CHARLES HENDRY: I think we—Amos Hochstein, talking to this forum remotely yesterday, said that it would be important to look right around the world to find out where we can find new availability of oil which can be brought into the Western economies, and I think that’s going to lead to some very intriguing discussions, so what does it mean for Kurdistan, what does it mean for Syria? We know that President Assad was here in Dubai last week. Is this the start of a process of trying to bring Syria back into the international community? So there are some really important geopolitical issues to be addressed in this, but I think the fundamental point, and it goes back to something Winston Churchill said a hundred years ago, which is that security comes from diversity and diversity alone, and it means that we need to have more—a wider range of countries from which we’re getting those resources and we need to have diversified routes for bringing them to our markets as well. In cases, that can be pipeline, it can be LNG. Germany’s now building two very big LNG facilities on the North Sea coast. The Western world is going to respond as quickly as it can to ensure that it is never in an isolated position like this again. It has been too dependent on one source of fuel, and that’s got to change.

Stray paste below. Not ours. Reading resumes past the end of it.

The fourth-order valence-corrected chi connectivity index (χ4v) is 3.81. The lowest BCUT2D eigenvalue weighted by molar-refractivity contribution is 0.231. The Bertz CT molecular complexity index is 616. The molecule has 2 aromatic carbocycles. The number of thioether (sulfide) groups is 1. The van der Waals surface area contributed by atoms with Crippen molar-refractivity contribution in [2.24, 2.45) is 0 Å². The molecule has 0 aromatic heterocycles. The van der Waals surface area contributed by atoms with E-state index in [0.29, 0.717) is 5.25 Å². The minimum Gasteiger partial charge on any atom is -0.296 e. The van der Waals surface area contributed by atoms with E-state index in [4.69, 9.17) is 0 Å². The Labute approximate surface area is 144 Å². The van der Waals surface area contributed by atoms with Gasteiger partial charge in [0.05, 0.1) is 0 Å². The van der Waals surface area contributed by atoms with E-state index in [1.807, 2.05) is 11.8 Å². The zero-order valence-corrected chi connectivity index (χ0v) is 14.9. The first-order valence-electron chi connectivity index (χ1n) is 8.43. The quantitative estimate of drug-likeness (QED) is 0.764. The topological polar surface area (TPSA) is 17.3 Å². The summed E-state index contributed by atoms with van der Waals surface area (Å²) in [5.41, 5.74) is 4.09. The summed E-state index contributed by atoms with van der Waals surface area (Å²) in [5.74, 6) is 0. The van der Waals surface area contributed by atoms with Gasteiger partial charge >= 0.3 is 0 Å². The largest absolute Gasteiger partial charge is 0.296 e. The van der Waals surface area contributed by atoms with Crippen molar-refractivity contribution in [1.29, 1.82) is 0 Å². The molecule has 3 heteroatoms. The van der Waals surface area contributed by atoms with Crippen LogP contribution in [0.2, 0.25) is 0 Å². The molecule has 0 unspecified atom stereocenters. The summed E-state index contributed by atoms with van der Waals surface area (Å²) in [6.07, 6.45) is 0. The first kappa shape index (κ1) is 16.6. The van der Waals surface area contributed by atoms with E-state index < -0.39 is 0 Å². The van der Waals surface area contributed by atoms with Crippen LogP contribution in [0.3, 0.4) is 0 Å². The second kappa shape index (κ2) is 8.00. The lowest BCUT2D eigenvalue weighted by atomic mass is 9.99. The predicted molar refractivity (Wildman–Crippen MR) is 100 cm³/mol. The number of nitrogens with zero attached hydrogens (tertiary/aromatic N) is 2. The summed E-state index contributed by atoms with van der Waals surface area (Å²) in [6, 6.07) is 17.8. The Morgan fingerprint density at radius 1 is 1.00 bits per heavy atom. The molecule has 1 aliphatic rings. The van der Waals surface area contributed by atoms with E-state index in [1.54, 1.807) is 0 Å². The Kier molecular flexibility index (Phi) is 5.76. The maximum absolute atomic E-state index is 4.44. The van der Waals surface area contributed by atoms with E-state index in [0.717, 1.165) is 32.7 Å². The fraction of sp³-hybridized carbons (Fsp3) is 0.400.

The area which I would point to as being a really—issue of emergency, of urgency for Europe is diesel. Half of the European diesel comes from Russia. Half of it comes from the Middle East. We went into this war with our diesel stocks at record lows, though we are in a situation where within a few weeks we may find that the diesel pumps in European petrol stations have dried up. That’s when European support is going to start to be tested. It’s not next winter. It’s in a few weeks’ time. And then what happens when people can’t go and see an elderly parent, they can’t go and see their children in hospital, the emotional cases which will happen because they simply haven’t got fuel available? So there’s a very strong social and human aspect which comes into what will inevitably be a very disruptive period as people start finding new markets and new suppliers.